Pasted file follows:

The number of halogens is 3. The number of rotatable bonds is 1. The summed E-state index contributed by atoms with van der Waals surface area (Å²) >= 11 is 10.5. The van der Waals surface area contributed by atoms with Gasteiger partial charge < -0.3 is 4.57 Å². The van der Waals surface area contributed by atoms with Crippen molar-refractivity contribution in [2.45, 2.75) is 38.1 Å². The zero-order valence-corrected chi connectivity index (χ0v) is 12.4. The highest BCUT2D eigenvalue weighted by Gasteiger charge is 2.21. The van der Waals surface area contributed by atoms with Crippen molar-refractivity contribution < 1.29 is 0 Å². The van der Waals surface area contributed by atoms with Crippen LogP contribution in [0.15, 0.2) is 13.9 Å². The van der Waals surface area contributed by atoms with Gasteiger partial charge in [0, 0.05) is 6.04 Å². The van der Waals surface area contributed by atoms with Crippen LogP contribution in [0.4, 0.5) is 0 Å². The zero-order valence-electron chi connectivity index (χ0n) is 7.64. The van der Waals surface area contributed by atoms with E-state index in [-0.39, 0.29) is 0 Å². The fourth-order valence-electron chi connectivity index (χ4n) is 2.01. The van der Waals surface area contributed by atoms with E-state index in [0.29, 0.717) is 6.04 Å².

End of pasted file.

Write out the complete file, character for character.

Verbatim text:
The number of halogens is 3. The number of rotatable bonds is 1. The summed E-state index contributed by atoms with van der Waals surface area (Å²) >= 11 is 10.5. The van der Waals surface area contributed by atoms with Gasteiger partial charge < -0.3 is 4.57 Å². The van der Waals surface area contributed by atoms with Crippen molar-refractivity contribution in [2.45, 2.75) is 38.1 Å². The zero-order valence-corrected chi connectivity index (χ0v) is 12.4. The highest BCUT2D eigenvalue weighted by Gasteiger charge is 2.21. The van der Waals surface area contributed by atoms with Crippen molar-refractivity contribution < 1.29 is 0 Å². The van der Waals surface area contributed by atoms with Crippen LogP contribution in [0.15, 0.2) is 13.9 Å². The van der Waals surface area contributed by atoms with Gasteiger partial charge in [0, 0.05) is 6.04 Å². The van der Waals surface area contributed by atoms with Crippen LogP contribution in [0.4, 0.5) is 0 Å². The zero-order valence-electron chi connectivity index (χ0n) is 7.64. The van der Waals surface area contributed by atoms with E-state index in [-0.39, 0.29) is 0 Å². The fourth-order valence-electron chi connectivity index (χ4n) is 2.01. The van der Waals surface area contributed by atoms with E-state index in [0.29, 0.717) is 6.04 Å².